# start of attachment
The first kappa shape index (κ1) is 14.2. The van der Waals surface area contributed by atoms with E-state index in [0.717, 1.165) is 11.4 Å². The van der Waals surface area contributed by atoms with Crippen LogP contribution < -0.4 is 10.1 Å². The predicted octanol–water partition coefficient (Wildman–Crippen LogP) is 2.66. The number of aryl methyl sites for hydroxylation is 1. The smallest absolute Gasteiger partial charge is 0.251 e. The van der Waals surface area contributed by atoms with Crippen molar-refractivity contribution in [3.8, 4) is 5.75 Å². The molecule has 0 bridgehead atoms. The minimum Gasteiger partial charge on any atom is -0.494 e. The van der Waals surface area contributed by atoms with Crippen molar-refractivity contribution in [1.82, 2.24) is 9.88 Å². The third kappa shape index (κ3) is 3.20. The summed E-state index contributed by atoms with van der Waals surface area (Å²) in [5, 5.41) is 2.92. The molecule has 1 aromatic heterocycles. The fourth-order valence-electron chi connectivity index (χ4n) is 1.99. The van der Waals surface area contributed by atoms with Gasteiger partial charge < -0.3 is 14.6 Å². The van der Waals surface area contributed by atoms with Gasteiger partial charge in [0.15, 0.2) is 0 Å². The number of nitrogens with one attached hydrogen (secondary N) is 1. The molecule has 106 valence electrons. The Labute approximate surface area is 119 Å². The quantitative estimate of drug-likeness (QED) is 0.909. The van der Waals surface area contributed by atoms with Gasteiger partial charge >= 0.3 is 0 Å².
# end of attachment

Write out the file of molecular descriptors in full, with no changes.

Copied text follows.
The first kappa shape index (κ1) is 14.2. The van der Waals surface area contributed by atoms with E-state index in [0.717, 1.165) is 11.4 Å². The van der Waals surface area contributed by atoms with Crippen LogP contribution < -0.4 is 10.1 Å². The predicted octanol–water partition coefficient (Wildman–Crippen LogP) is 2.66. The number of aryl methyl sites for hydroxylation is 1. The smallest absolute Gasteiger partial charge is 0.251 e. The van der Waals surface area contributed by atoms with Crippen molar-refractivity contribution in [3.8, 4) is 5.75 Å². The molecule has 0 bridgehead atoms. The minimum Gasteiger partial charge on any atom is -0.494 e. The van der Waals surface area contributed by atoms with Crippen molar-refractivity contribution in [1.82, 2.24) is 9.88 Å². The third kappa shape index (κ3) is 3.20. The summed E-state index contributed by atoms with van der Waals surface area (Å²) in [5, 5.41) is 2.92. The molecule has 1 aromatic heterocycles. The fourth-order valence-electron chi connectivity index (χ4n) is 1.99. The van der Waals surface area contributed by atoms with Gasteiger partial charge < -0.3 is 14.6 Å². The van der Waals surface area contributed by atoms with Gasteiger partial charge in [0.15, 0.2) is 0 Å². The number of nitrogens with one attached hydrogen (secondary N) is 1. The molecule has 106 valence electrons. The Labute approximate surface area is 119 Å². The quantitative estimate of drug-likeness (QED) is 0.909. The van der Waals surface area contributed by atoms with Gasteiger partial charge >= 0.3 is 0 Å².